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A tale of two cities

By [email protected] - 23rd February 2015 - 13:22

Growing urbanisation has become a problem for cities. Rapid urban sprawl is giving rise to major questions, such as how to protect farmland and natural areas and how to minimise pollution. â©

The political and strategic choices made by each city have shaped their urban morphologies. Consider on the one hand New York, US, a city of 8,405,837 inhabitants covering 784km2, with dwellings concentrated into skyscrapers to protect inhabitants against floods; on the other hand, London, UK, has the same population size but double the area (1,572km2), as the result of very fast, low-density growth, which has gobbled up lot of farmland and natural areas.â©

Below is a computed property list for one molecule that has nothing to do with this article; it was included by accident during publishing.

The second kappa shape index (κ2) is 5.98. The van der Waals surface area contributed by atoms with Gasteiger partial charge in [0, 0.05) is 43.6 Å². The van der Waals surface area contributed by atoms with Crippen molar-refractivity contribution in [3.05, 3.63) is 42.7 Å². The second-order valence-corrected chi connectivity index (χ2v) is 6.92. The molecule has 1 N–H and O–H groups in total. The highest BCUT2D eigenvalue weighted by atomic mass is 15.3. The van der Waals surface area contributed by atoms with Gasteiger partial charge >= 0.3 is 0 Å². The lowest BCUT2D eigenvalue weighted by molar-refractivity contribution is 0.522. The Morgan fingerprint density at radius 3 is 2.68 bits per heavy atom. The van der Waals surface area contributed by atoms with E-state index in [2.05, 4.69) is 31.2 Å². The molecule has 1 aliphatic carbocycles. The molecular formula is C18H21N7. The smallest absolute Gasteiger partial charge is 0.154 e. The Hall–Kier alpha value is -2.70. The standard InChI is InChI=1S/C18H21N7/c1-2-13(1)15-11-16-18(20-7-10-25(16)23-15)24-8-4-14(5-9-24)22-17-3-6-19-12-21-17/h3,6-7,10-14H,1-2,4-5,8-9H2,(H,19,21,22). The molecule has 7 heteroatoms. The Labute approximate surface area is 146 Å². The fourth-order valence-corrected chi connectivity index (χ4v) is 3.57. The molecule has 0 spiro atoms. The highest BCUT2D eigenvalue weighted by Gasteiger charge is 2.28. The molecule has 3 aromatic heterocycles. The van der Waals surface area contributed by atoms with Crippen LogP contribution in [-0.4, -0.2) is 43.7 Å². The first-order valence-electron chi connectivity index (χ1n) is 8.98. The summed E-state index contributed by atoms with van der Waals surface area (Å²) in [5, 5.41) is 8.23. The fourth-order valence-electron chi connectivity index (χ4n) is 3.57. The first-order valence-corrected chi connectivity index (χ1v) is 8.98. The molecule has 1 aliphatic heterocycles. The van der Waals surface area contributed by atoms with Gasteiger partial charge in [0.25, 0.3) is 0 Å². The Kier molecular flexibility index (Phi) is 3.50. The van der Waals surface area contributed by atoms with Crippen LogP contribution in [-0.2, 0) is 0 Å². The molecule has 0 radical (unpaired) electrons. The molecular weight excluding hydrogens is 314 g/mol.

In this article, we’ll focus on two urban areas: Avignon in France and Constantine in Algeria. Our aim will be to analyse the similarities and differences between these two regions.â©

Avignon has strong urbanisation of the peri-urban area, with scattered isolated houses. The middle and upper classes have settled down in the city surroundings, looking for the quality of life of the countryside (sun, calm, proximity to nature) while keeping the advantages of reasonable costs while close to the city-centre and working areas. This development option was authorised by public policies and regulations.â©

Constantine also has great scatter development. In 2000, to manage this chaotic development, public stakeholders decided to create the city of Ali-Menjeli over 1,500ha to the south of Constantine. This new city is expected to eradicate Constantine’s shantytowns, with urban development concentrated in this new city. â©